Rules for Insomnia

I’ve been having a hard time falling asleep lately. One would think that with as fast as my brain moves during the day, by bedtime all operations would shut down.

Unfortunately for both me and my husband, this is not the case.

Somehow, the transmitters in my brain actually come most alive as I lay my head down to hit the pillow. I imagine them saying “It’s show time!”

I have tried everything to guarantee a smooth transition into slumber. Essential oils (cedar wood makes me smell like a gerbil), Melatonin, deep breathing. Apart from medication, which I try to only use when absolutely necessary, nothing seems to work.

Falling asleep is actually one of the most mentally active parts of my day. If you have an anxious, fast moving brain, perhaps this list will resonate with you. Here are the phases my mind flows in and out of as I try to sleep most nights:

1. Ponder 

As I lay in bed, suddenly all the questions of the world seem to come to mind.

Some are deep and some are trivial.

Can an unmarked police car pull me over?

Where was I when Thomas Jefferson was alive?

What are all the animals in the forest doing right now?

The anxious mind likes to use the time during this stage in bed to wonder, ponder and investigate.

2. Panic

Did I lock the door?

Did I lose the garage door opener?

Are there two alarms set?

Did I forget anyone’s birthday today?

What would happen if coffee stopped existing?

 

During this phase, the anxious brain likes to doubt my overall safety.

3. Marvel

The phenomena of the world is suddenly so clear at night when my brain should be shutting down.

Suddenly, I am hit with amazement as I think about the intricacy of the highway system in the United States.

How the did someone build that? How did they all connect it? Does anyone even take the time to appreciate highways?

Where are all of those construction cones stored? How long does it take to lay them all out on the roads?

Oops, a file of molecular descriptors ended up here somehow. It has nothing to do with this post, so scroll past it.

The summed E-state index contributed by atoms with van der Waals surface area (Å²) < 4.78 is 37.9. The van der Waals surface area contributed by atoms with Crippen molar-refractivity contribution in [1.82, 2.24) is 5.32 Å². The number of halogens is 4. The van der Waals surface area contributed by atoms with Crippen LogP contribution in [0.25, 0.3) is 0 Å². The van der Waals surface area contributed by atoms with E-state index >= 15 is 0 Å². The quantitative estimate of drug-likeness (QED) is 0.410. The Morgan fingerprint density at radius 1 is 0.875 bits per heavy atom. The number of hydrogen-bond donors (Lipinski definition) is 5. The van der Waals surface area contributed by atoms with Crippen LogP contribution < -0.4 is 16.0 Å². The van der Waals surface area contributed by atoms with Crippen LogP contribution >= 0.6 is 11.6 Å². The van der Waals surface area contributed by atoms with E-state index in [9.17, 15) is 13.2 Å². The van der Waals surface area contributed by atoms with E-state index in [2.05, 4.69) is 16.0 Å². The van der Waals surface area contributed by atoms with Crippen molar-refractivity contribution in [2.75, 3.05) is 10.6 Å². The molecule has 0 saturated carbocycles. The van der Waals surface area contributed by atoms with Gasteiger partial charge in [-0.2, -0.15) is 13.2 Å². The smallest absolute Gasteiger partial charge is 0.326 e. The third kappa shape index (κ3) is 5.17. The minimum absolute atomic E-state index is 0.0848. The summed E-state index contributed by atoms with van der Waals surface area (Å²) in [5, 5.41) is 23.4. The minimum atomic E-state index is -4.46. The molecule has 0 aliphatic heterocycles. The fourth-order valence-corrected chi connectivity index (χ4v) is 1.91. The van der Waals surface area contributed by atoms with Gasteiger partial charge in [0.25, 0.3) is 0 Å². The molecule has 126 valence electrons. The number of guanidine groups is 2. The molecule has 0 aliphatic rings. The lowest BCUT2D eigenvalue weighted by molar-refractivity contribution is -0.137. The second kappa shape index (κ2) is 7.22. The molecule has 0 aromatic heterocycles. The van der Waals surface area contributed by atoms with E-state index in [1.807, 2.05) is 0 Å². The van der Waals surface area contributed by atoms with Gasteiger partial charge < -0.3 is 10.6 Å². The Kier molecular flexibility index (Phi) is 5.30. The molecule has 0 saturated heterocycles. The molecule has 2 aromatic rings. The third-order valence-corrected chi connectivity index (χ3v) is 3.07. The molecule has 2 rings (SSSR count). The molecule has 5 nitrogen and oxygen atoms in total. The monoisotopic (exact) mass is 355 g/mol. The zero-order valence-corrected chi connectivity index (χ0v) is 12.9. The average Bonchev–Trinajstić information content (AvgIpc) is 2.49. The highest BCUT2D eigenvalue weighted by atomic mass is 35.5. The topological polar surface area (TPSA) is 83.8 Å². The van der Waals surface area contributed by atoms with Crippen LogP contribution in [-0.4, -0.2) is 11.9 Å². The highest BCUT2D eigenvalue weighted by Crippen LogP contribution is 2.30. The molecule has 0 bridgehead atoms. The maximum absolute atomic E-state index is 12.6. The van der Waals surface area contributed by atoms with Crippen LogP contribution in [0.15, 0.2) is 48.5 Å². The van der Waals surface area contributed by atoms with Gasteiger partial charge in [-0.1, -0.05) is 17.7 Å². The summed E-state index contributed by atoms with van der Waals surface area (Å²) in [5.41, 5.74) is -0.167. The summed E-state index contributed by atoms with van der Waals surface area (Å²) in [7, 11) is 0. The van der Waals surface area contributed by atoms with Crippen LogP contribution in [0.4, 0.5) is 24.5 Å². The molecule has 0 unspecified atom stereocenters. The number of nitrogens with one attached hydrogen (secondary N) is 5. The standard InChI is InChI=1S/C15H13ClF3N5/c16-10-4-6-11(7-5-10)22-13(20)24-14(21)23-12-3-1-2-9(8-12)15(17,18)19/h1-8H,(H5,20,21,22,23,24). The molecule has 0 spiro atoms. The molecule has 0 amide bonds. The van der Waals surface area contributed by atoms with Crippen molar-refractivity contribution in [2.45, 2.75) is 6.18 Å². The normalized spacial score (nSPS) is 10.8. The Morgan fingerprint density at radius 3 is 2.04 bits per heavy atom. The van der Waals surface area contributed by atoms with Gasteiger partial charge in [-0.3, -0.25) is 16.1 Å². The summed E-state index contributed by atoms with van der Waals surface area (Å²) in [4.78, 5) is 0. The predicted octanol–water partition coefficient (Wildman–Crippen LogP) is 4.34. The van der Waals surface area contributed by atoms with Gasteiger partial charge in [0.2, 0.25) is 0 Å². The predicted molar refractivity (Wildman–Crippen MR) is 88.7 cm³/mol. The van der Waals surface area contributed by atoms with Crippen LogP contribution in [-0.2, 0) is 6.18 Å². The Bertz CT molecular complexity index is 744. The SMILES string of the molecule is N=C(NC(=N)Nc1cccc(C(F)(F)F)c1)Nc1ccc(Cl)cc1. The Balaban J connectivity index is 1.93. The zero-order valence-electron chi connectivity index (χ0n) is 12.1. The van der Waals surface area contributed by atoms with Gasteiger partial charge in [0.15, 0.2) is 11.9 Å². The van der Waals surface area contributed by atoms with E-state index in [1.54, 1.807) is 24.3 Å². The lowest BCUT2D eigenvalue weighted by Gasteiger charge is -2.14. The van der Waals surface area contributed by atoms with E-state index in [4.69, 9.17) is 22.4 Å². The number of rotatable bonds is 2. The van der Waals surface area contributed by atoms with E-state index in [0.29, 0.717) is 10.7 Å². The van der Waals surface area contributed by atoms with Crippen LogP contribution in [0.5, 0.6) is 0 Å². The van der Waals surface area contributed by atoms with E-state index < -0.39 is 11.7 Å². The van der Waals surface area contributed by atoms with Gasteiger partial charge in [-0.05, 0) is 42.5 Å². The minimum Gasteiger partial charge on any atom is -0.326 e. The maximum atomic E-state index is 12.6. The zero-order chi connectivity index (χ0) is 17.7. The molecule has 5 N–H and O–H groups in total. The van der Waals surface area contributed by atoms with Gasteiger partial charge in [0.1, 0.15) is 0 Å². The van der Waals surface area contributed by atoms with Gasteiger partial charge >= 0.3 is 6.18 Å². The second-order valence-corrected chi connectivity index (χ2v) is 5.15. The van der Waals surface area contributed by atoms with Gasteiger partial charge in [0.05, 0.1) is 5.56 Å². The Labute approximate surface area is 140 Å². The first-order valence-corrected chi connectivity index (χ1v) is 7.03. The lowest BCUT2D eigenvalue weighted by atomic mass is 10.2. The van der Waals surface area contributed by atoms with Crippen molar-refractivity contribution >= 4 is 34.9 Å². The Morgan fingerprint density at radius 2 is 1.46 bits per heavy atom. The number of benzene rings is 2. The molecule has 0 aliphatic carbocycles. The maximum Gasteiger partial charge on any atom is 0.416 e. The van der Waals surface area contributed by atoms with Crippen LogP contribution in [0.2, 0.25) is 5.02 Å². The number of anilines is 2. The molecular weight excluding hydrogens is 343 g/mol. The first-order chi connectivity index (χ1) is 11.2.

(Clearly my anxious brain is very concerned with construction and traffic related phenomena)

4. Replay

Sometimes the anxious brain likes to play a game called “Replay.”

In this super fun game, the brain will bring everything that happened during the day, or over the course of your entire life, and replay them.

Sometimes they will be things that happened that day: an interaction with a colleague or a road rage incident that left you emotionally scarred.

Others will be events that happened long long ago: a fight with a friend, your first tooth falling out, or when your dog died.

The events will replay in your mind like a movie, and then if you are bored and exhausted because you are so tired but can’t fall asleep, you can change the stories and give them alternative endings.

It’s like going to the movies, but free!

5. Dread

This almost always happens after you have cycled through the previous phases. You look at your phone and realize you have been in bed for forty minutes and are no where close to sleeping.

At that point, you do that little calculating thing in your head where you figure out exactly how many hours of sleep you can get if you fall asleep right then.

You dread how tired you will feel the next day, which raises anxiety and opens up a whole new set of issues to worry about.

This brings us back to Our House Rules for Insomnia. My husband is as sweet and selfless as they come. On nights where I am struggling to fall asleep, Max almost always stays up with me. (Usually voluntarily and not from my whining).

He reassures me that I didn’t forget how to sleep. He strokes my arm and and reminds me that I have the ability to sleep and it will be okay.

So for both of our sakes, Max told me yesterday that on nights I can’t sleep, I’m not allowed to check my phone to see what time it is. This usually escalates me into a panic filled dread (see point 5) that he then has to work to not only bring me down from, but bring me down even further to a point of sleep.

I established the second rule last night.

I told him that I wanted him to sleep even if I couldn’t; there is no sense in us both being exhausted the next day. Someone’s gotta make the dinner.

I appreciated the moral support more than anything, but the man gets up at 5. He can’t be spoon-feeding me to sleep until 1am.

IMG_0652
The world’s most patient, kind, amazing man. Also, yes, cutting caffeine might help but that isn’t an option I’m willing to try.

In addition, I let him know it added to my anxiety to know he was waiting to fall asleep until I did. It was too much pressure.

Anyways, those are 2 rules for insomnia in our house. I would love to hear any suggestions you have for shutting your brain off each night!

Sleep tight!

Jenna

 

 

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